Sample Surveys Study Guide (page 3)
Introduction to Sample Surveys
The results of surveys are presented almost daily in newspapers, over the radio, and on television. From surveys, the proportion p of the population with a certain trait or opinion can be estimated. In fact, if the sample size is 1,500, we can be almost sure that our estimate is within 0.03 of the population proportion. Remarkably, being able to estimate the population proportion with this precision does not depend on the size of the population. A sample of 1,500 people is sufficient whether we are drawing inference to the people living in a particular state, to the people living within the United States, or to the people living on Earth, provided the sample is taken properly. Taking a proper sample is challenging. In this lesson, we will learn more about conducting sample surveys.
Margin of Error
From June 24 through 26, 2005, the Gallup Organization contacted 1,009 adults nationally and asked them, "How patriotic are you? Would you say —extremely patriotic, very patriotic, somewhat patriotic, or not especially patriotic?" Of the respondents, 72% said "extremely or very patriotic." Thus, = 0.72 is the estimate of the proportion p of adults in the United States who would state they are extremely or very patriotic. The sample proportion is a point estimate of the population proportion. A point estimate of a population parameter is a single number that is based on sample data and represents a plausible value of the parameter.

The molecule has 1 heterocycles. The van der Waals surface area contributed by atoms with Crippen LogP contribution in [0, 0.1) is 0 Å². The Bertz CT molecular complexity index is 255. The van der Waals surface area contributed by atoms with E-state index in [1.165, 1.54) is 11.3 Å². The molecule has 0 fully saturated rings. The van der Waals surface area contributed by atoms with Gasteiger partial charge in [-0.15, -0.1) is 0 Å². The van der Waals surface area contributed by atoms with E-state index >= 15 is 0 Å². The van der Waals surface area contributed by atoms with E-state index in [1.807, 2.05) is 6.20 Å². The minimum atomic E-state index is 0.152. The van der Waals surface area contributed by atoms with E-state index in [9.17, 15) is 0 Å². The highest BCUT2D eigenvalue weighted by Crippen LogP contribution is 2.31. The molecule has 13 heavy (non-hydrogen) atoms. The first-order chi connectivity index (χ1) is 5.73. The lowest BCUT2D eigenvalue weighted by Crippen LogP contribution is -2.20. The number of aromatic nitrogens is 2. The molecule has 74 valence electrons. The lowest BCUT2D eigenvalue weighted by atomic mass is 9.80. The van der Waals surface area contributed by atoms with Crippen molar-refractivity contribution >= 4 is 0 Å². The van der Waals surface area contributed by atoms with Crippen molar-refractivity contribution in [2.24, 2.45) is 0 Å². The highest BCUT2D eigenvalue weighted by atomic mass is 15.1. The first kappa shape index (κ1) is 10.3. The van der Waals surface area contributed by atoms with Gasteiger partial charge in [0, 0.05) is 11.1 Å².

The Gallup Organization also reported that there was a ±3 percentage point margin of error associated with the survey. The margin of error provided by this and other media descriptions of survey results has two important characteristics. First, the difference between the sample proportion and the population proportion p is less than the margin of error about 95% of the time; that is, for about 19 of every 20 random samples of the same size from the same population, the sample proportion will be within the margin of error of the population proportion. Second, the sample proportion will differ from the population proportion by more than the margin of error about 5% of the time; that is, for about one in every 20 samples of the same size from the same population, the difference in the sample proportion and the population proportion will be greater than the margin of error.